Boring people are busy, the great ones are just having fun.
Worked all night at Fohr Card HQ. I rubbed my burning eyes and watched past my computer screen as the sky turned from oil black, to blue, to pink. I sat there and thought not about weariness but instead about the blessing that is working on something you love.
failure to cut it or how i lost 30 pounds but learned a lot
When I was a junior in Hight School I declared that I would win the 112 pound state championship in wrestling. So, starting that summer I became at first singularly focused, and then completely consumed with putting that medal around my neck in February. I went to camp, ran sprints all summer, I joined the cross country team to keep my weight down, I did drills in front of the TV every night, the same move hundreds and hundreds of times until I would NEVER have to think about how to do that move again. At times I felt like I was fitting wrestling into my life, as I was fitting my life into wrestling. Then something peculiar happened, I grew.
I lost the weight, the season started, I began winning, sometimes beating my opponents so fast my coach would make me take them down and let them up over and over until I got a Technical Pin, just to stretch the match time. I was ranked 2nd in the state, things were good, until they weren’t.
Over the 4 months leading up to and in the beginning of the season I had grown 5 inches and was now near 5’11 and having to cut to 112 pounds.
Every morning now I would wake up at 5AM, my heat had been on for 45 minutes bringing my room to 83 degrees. I pulled spandex, fleece and down over my frail body and got on the exercise bike for 1 hour. Breakfast was Special K, no milk, lunch 3 slices of turkey cold cuts. Then off to practice, 3 hours of drill work and scratch matches, dinner grilled chicken breast. Next to the gym to do a sauna workout, finally home to fall asleep before I could realize how hungry I was. I was working myself to death, but I was winning.
Running up to the Area and State Championships coaches stopped letting their kids wrestle me, there I was gaunt, starving, pacing around our gym only to be told it was for naught, I wouldn’t be wrestling that night.
Truth is I was barely holding it together. I used to put a piece of chocolate in my mouth, just to taste it and then spit it out. I would do this in a locked bathroom. I was losing teeth, 2 during a match and one more after the season (I ended up with 26 cavities). Malnutrition was ravaging my body, but I was winning.
Until one Wednesday afternoon when my coach peeked his head into my english class and asked to see me, they were pulling the plug he said. School said what I was doing was too dangerous, people were talking, doctors had been consulted. My body fat test came back as inconclusive. Two weeks from me wrestling for the state championship, I was told I had to jump 2 weight classes to 125.
I don’t even know how I lost my matches at area, I was sick, depressed and all I know is I did not even make it to state. After I lost my elimination match, I brushed off the comfort of my coach and left the hot, oxygen starved gym into the crisp Northern Georgia winter. I then promptly sat against a wall and let waves of tears fall from me. Huge racking sobs so uncontrollable I had to lay my face down.
As I lay weeping I thought about everything I had been through everything I had given up, not eating for months, the 3-a-day work outs, the thousands of drills, the torn rotator cuff, skipped family vacations. I felt the unique pain of giving your whole self to a goal only to see it sail slowly away from you.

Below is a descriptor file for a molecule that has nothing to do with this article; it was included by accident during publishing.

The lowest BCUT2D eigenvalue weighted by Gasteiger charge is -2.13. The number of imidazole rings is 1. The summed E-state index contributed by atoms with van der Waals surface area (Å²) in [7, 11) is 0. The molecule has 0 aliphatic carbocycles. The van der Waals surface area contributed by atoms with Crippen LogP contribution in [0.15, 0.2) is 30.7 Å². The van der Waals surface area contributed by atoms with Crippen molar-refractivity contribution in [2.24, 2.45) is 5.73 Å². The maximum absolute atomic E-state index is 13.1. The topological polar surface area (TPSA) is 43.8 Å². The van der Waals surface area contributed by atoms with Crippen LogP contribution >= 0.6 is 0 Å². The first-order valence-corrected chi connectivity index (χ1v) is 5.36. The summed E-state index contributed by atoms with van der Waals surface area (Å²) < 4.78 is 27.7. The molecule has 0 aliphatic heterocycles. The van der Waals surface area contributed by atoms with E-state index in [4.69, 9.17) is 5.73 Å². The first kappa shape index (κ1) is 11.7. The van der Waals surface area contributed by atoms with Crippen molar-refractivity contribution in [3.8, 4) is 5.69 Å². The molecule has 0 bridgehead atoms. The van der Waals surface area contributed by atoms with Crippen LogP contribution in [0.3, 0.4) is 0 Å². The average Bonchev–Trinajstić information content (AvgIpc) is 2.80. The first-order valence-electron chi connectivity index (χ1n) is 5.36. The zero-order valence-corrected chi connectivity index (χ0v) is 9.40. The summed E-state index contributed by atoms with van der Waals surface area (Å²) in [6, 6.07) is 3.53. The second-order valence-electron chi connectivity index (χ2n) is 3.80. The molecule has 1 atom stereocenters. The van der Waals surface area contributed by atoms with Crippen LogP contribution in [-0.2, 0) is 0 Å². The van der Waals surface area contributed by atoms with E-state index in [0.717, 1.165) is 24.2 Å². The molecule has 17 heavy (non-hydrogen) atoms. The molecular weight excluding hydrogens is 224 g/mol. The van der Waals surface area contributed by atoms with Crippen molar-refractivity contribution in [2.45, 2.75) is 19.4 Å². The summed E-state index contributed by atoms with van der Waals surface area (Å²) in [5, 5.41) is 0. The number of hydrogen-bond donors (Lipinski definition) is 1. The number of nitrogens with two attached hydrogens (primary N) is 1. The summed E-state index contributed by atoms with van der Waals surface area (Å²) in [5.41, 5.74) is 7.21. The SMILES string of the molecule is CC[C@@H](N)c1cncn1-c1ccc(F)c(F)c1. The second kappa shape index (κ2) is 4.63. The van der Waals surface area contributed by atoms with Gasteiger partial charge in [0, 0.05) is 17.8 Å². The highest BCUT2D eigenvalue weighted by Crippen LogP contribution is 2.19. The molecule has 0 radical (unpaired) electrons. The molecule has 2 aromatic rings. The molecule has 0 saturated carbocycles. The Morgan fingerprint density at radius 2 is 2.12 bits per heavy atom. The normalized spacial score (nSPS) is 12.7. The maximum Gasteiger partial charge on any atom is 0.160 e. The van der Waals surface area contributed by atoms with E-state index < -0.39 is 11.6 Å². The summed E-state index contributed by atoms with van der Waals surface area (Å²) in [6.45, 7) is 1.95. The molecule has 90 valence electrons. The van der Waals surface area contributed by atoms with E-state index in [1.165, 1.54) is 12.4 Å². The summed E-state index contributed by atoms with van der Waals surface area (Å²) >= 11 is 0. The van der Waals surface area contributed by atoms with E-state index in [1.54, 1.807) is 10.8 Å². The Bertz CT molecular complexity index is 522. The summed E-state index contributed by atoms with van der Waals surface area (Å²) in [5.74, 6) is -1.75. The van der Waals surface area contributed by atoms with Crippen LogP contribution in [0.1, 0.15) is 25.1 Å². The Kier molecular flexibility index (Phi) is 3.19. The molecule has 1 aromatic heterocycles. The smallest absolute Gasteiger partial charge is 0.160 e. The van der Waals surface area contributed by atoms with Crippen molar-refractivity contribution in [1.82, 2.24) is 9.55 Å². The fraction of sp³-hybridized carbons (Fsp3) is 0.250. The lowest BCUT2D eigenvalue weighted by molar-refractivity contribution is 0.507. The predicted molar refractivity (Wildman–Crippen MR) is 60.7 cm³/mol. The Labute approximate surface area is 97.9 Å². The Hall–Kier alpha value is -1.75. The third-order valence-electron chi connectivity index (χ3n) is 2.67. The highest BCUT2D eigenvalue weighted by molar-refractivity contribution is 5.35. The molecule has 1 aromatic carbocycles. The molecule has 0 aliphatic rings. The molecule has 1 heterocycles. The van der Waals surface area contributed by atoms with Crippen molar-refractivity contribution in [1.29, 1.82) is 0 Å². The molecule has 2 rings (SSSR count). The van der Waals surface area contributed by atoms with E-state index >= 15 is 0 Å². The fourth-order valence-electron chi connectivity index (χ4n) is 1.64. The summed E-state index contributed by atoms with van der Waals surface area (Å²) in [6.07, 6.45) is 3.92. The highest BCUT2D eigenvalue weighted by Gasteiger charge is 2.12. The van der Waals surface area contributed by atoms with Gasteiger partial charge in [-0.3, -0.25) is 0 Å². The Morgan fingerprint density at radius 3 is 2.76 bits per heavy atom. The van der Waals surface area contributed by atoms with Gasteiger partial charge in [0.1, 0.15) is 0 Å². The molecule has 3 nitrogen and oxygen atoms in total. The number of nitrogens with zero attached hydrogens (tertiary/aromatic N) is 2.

After five minutes of self pity I stood up, sweat now dying and making me shiver and as I pushed back into that same gym I had a vision of myself next year, and you know what, I was winning.
5AM alarms never get’s easier but you do get faster, you do get better.
It’s hard but sometimes being the one that flies away makes all the difference.
Anonymous asked: Hey James, how does someone find their passion? What if following it seems terrifying and most likely leading to failure?
What if not following it is terrifying and most likely leads to disappointment?
Following your passions is scary because the stakes are so much higher, you are putting your beliefs on display for the world saying, “this is what I love” and allowing them to judge that. it’s terrifying. But in the end you have to go for it becaue it’s better to be a failure than a disappointment.
more on this
Life isn’t all that different from cycling really. When the road tips up you have two choices: sit back and let it hurt you or attack it, and when you think about it, that’s not really much of a choice at all.
hold your friends close and your hustle closer. follow my ramblings on twitter here
I guess I can’t remember the moment it happened, the moment my well being took a backseat to catching back onto the peleton. I had gotten gapped on the first climb, I wasn’t my best self and knew getting dropped was a possibility, but predicting the future doesn’t make it any better. I found 5 motivated guys and pinned my heart rate at 180BPM and chased, chased, chased. We chased down mountains, up false flats and through the feed zones. We chased with heads down, arms tucked and legs a flutter. When we finally caught back on I was torn back down by a short punchy climb up a dirt road and there I was again. Alone. Dropped.
It’s an emotional sport, and those emotions are heightened by the severity of physical and mental stress the riders are under. So as I watched the peleton roll away from me for the second time I lined up my excuses and fractured my dreams, I unfurled my self-pity and got ready to quit. And it wasn’t that hard. That’s the thing about quitting, it’s the most comfortable betrayal you will ever deal yourself. Your excuses, doubt, pity, shattered dreams they will, at first, wear nicely. And it did, it felt good you lay it all down, throw it away.
Then, moments later, you notice the fit issues. Your excuses start to annoy you, your shattered dreams mend themselves and the sweet relief of self-pity burns your tongue, sour and rotten.
The road pitched down violently and he dust from the peleton was still visible, dancing wispy and slow in the stale, hot air. I pegged my eyes to it. I lost perspective. Going 40MPH down dirt roads on 23mm tires is not something most people would do, hell, it’s not something I would normally do, but the on that day it putting my life in danger was the only way I could think of to save it. I needed to be the kind of person who didn’t get dropped. I needed to be the kind of person I convince myself I am.
So I bridled my courage and steered it down that hill as fast as I could and you know what? At 40MPH my chattering tubluars sounded a bit like a victory song. I didn’t win the race that day, but god damnit, I won the battle and sometimes that’s enough, that’s enough.